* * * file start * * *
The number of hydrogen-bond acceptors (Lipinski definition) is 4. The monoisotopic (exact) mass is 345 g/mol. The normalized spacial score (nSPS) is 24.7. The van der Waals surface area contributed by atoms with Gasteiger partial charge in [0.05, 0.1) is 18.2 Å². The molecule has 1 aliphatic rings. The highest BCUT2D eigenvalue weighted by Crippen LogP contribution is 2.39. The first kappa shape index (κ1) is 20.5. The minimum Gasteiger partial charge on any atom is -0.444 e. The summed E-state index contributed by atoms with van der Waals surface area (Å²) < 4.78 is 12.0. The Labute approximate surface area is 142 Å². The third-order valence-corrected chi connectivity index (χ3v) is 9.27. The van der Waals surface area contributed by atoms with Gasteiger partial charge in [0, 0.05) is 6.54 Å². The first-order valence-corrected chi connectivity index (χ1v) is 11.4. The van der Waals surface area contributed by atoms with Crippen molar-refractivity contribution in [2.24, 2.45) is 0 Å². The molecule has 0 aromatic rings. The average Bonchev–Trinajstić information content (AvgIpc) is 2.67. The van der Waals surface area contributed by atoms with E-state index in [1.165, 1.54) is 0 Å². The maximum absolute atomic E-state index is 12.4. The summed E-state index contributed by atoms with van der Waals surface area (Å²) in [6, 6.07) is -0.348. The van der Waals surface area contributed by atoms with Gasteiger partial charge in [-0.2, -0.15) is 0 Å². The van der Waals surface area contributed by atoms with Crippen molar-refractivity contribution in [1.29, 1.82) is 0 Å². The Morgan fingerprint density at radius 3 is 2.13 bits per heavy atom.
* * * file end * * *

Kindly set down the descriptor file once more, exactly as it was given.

The number of hydrogen-bond acceptors (Lipinski definition) is 4. The monoisotopic (exact) mass is 345 g/mol. The normalized spacial score (nSPS) is 24.7. The van der Waals surface area contributed by atoms with Gasteiger partial charge in [0.05, 0.1) is 18.2 Å². The molecule has 1 aliphatic rings. The highest BCUT2D eigenvalue weighted by Crippen LogP contribution is 2.39. The first kappa shape index (κ1) is 20.5. The minimum Gasteiger partial charge on any atom is -0.444 e. The summed E-state index contributed by atoms with van der Waals surface area (Å²) < 4.78 is 12.0. The Labute approximate surface area is 142 Å². The third-order valence-corrected chi connectivity index (χ3v) is 9.27. The van der Waals surface area contributed by atoms with Gasteiger partial charge in [0, 0.05) is 6.54 Å². The first-order valence-corrected chi connectivity index (χ1v) is 11.4. The van der Waals surface area contributed by atoms with Crippen molar-refractivity contribution in [2.24, 2.45) is 0 Å². The molecule has 0 aromatic rings. The average Bonchev–Trinajstić information content (AvgIpc) is 2.67. The van der Waals surface area contributed by atoms with E-state index in [1.165, 1.54) is 0 Å². The maximum absolute atomic E-state index is 12.4. The summed E-state index contributed by atoms with van der Waals surface area (Å²) in [6, 6.07) is -0.348. The van der Waals surface area contributed by atoms with Gasteiger partial charge in [-0.2, -0.15) is 0 Å². The van der Waals surface area contributed by atoms with Crippen molar-refractivity contribution in [1.29, 1.82) is 0 Å². The Morgan fingerprint density at radius 3 is 2.13 bits per heavy atom.